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The Water Pump Museum of Santa Margherita

An operational nineteenth-century water pump retells the history of the land and its reclamation

Water pumps were the catalysts of transformation from wetlands into arable fields. Reclamation works in the Venetian hinterland began in the nineteenth century, and the Santa Margherita pump plant still works perfectly today. In Codevigo, this long-lasting infrastructure is the symbol of processes that shaped this vast landscape, suspended between land and water.

Landscapes shaped by human hands, suspended between land and water: these are the fruits of the immense and laborious reclamation works which over the centuries sought to eliminate the stagnant waters and make way for new, cultivable lands. Residual swampy areas and lagoon landscapes exist alongside these spaces, torn out as it were, from the water. The territory of Codevigo, where this special environment is found, constitutes one of the most interesting in the so-called Saccisica zone, an authentic Paduan outpost of the Venetian Lagoon. Out on the wide reclaimed agricultural expanses close to the mouths of the Brenta and Bacchiglione rivers, stands the Santa Margherita Water Pump construction. All on one level, it is topped by a high chimney stack. Created at the end of the nineteenth century, it is still perfectly functional, and is an important testimony to the elimination and control of water that took place near the lagoon in areas which had always been subject to swamps and the disastrous overflow of rivers. Starting out with only one steam powered paddle wheel, the water pump was upgraded during the first decades of the twentieth century: initially with centrifugal pumps powered by gas, then a further two pumps supplied with diesel by the Franco Tosi company. Today the plant is capable of uplifting 13,500 litres of water per second. In the spaces of the old charcoal pit, where once coal was brought in to power the large motors of the pump, a records area has been created, complete with documentary and photographic archive, including several historical films from the reclamation period. This museum, which preserves an intricately detailed model of the historical paddle wheel that was an icon of the early mechanical phase, is an ideal starting point to discover the territory and nearby places of nature and recreational interest, such as Ca' di Mezzo, and other surviving water pump plants.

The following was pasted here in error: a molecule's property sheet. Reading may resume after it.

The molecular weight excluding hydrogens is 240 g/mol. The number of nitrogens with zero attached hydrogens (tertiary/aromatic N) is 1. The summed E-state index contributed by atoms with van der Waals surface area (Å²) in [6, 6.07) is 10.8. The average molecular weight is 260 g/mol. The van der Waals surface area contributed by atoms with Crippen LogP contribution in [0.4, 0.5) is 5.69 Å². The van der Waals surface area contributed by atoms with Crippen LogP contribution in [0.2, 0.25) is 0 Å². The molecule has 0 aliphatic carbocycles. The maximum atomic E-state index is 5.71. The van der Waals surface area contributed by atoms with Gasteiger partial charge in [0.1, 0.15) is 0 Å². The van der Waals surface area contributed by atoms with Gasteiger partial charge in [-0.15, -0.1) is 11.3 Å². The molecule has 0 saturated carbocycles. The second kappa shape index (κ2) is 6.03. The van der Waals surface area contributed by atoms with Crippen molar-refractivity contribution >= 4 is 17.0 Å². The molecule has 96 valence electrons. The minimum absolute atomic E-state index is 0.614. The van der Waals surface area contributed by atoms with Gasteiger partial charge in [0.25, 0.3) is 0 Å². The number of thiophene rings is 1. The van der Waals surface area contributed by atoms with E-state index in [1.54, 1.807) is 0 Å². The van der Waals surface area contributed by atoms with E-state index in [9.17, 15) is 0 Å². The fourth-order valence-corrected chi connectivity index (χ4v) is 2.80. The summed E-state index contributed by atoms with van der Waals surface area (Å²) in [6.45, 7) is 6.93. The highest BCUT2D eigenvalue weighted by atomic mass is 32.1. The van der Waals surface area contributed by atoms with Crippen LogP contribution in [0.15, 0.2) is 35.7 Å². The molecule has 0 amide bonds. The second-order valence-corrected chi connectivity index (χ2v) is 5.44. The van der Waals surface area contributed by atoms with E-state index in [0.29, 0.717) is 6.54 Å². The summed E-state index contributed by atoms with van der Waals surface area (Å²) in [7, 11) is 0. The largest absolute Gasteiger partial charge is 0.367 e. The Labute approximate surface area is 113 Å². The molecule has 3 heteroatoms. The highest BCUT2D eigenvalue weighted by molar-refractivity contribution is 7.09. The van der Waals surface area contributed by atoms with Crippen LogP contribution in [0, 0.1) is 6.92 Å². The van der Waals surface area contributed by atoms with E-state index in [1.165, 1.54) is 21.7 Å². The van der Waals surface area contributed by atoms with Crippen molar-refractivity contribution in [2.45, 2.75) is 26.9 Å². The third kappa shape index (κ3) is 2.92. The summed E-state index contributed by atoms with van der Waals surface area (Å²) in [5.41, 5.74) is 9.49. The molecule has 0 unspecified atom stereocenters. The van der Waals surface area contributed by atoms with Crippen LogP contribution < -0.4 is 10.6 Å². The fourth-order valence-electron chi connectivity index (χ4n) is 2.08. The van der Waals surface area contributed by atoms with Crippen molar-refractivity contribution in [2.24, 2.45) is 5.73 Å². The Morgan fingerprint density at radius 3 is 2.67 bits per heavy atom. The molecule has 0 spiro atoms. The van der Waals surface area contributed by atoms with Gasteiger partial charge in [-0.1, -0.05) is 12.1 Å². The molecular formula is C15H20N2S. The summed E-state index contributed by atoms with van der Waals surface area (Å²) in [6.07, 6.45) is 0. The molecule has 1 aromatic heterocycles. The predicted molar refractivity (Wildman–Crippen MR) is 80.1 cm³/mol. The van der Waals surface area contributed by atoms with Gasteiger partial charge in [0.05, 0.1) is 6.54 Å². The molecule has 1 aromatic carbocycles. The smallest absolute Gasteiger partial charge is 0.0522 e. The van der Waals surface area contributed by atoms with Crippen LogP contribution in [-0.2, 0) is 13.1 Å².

How to Get There

By train: the water pump is situated about 8 kilometres from the station of Arzergrande (Venezia-Adria railway line) with good cycle-rail interchange facilities.

By car: travel along the SS309 road (Romea) until Passo della Fogolana, then turn onto the SR105 road towards Cavarzere as far as Santa Margherita. Alternatively, exit the A13 Motorway (Bologna-Padova) at “Monselice”, proceed along the SP5 and SR104 roads taking direction Chioggia, then join the SR105 road towards the SS309 road (Romea) to Santa Margherita. Car parks available for visitors.


Opening times for visitors:
Consorzio di Bonifica Bacchiglione (tel. 049 8751133; comunicazione@consorziobacchiglione.it).
Where to eat: the “Trattoria La Rotonda” (Via Altipiano 61, Codevigo; tel. 049 5850320) and “Trattoria Da Toni” (Via Argine Sinistro 101, Codevigo; tel. 049 5850096) are very near and serve excellent fish dishes and traditional cuisine, in an informal atmosphere perfect to enjoy the wine and food specialities of the region.
Where to stay: in the town centre of Correzzola, a short distance from Santa Margherita, is the “Hotel La Corte”, at the atmospheric site of the ancient Benedictine Court. Near Correzzola we also suggest the peaceful “Casolare La Quercia”. 


In the environs

Borgo fluviale di Pontemanco

The River Town of Pontemanco

On the trail of the Republic of Venice's hydraulic creations, the Biancolino Canal shines

Vogalonga Euganea

Vogalonga Euganea

From bridge to bridge: Voga alla Veneta along the Bisato Canal and its walled cities

Villa Contarini a Piazzola sul Brenta

Villa Contarini

The civilization of Veneto villas and water: architectural symbols of the Palladian landscape

Golena Draganziolo

The Draganziolo Oasis

New spaces for waterways and the community: a model of environmental restoration